With the focus on climate change and how to fight it constantly sharpening, residential communities are seeking ways to reduce their contribution to the problem, commonly known as their carbon footprint. Carbon reduction is necessary both to meet state and local laws and regulations and to control expenses on a long-term basis. One useful tool for both these aims is a carbon study.
What is a Carbon Study?
A building’s (or even a single person’s) carbon footprint is defined simply as how much carbon the property (or person) is putting into the atmosphere over a given period of time. Given the starring role atmospheric carbon plays in the climate change process, knowing how much carbon a building or person is throwing off is a way to measure its relative contribution to the problem. A carbon study is similar to an energy audit, but instead of assessing a building’s entire energy profile to identify areas of inefficiency, carbon studies focus just on how a building or community uses fossil fuels.
“A carbon study’s goals are similar to those of an energy audit,” says Kelly Dougherty, president of First Service Energy, “except it focuses on how that building, or community uses fossil fuels or generates electricity from fossil fuels. The process requires going through all systems in a building or property and understanding how each system is used. The goal of the study is to create actionable items to reduce the property’s carbon footprint.”
How's it Used?
A carbon study is more specific and directed than an energy audit. It is focused exclusively on carbon usage - not overall energy efficiency. The results are a way for a board of directors to build a road map forward to reduce their carbon emissions.
“Each building or community is different and unique,” says Dougherty. “There are components of carbon reduction that are done in conjunction with utilities and other energy providers. There’s also the question of bringing more power capacity to individual apartments to accommodate a shift toward non-fossil fuel-based electric power. Many older buildings can’t support electrification. They may need increased power, and those needs must be part of an overall plan from both financial and infrastructure sides. Reducing our carbon footprint is not an overnight thing and may involve plans of 10 years, or even longer. Replacing equipment at the end of its useful life - which could be decades in the future - with new equipment not dependent on fossil fuels is the goal. A carbon study is a road map for this.”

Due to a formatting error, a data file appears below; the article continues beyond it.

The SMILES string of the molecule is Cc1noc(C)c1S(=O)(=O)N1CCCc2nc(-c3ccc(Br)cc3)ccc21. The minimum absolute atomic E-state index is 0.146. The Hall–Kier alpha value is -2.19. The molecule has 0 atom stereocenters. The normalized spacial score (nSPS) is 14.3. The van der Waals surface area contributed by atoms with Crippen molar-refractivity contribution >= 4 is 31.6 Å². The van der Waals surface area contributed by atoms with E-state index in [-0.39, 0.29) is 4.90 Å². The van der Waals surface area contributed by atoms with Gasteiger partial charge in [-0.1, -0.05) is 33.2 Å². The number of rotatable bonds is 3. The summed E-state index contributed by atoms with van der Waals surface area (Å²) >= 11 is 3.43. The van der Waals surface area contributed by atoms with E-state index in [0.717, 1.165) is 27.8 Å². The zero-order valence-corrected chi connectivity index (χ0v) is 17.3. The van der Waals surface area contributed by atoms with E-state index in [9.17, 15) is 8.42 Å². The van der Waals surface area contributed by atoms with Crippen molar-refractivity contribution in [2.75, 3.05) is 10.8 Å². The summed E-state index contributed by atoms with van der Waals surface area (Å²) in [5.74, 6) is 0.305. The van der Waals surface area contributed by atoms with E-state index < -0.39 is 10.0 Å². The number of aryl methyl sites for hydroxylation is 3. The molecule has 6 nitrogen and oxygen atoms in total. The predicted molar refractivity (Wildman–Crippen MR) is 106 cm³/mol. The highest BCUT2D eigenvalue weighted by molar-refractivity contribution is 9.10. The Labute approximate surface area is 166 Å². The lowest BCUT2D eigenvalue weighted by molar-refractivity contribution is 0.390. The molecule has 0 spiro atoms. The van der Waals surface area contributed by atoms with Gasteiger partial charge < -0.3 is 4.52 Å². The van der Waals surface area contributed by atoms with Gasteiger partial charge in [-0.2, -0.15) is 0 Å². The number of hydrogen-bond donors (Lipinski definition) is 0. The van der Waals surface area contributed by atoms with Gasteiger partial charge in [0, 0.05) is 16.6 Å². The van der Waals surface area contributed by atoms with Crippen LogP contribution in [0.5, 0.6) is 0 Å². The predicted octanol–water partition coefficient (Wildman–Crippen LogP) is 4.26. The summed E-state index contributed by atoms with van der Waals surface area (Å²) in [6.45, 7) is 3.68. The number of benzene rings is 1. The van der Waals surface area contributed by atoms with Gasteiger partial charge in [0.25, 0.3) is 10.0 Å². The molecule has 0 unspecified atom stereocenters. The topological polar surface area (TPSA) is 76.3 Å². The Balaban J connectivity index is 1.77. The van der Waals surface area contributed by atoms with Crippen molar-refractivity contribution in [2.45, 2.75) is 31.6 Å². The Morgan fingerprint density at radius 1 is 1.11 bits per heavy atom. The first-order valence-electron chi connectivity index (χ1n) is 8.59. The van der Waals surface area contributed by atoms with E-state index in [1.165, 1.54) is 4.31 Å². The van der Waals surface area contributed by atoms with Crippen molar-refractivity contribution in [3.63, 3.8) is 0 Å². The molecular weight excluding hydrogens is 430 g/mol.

Upon completing the study, the engineering company will provide the board with a phased program outlining how to best implement changes to reduce their carbon footprint and ultimately save residents money. The board, manager, and vendors must then work with the engineers to make the plan effective.
The board and management should also use a carbon reduction plan in conjunction with periodic reserve studies to maximize the benefit of both reports. If a reserve study recommends replacement of a specific building system that influences the building’s carbon footprint, information from the carbon study can be used to convert the systems to a more climate-friendly energy source and maximize economic efficiency. The two plans should dovetail, in other words.
Currently, some states require energy audits but not specifically carbon studies. “They are not the same thing,” reiterates Dougherty. “Boston, St Louis, New York and Washington DC, to name a few, have some requirements for energy reductions and require a plan from individual buildings. While they don’t require a carbon study per se, that’s what you need to get the work done.”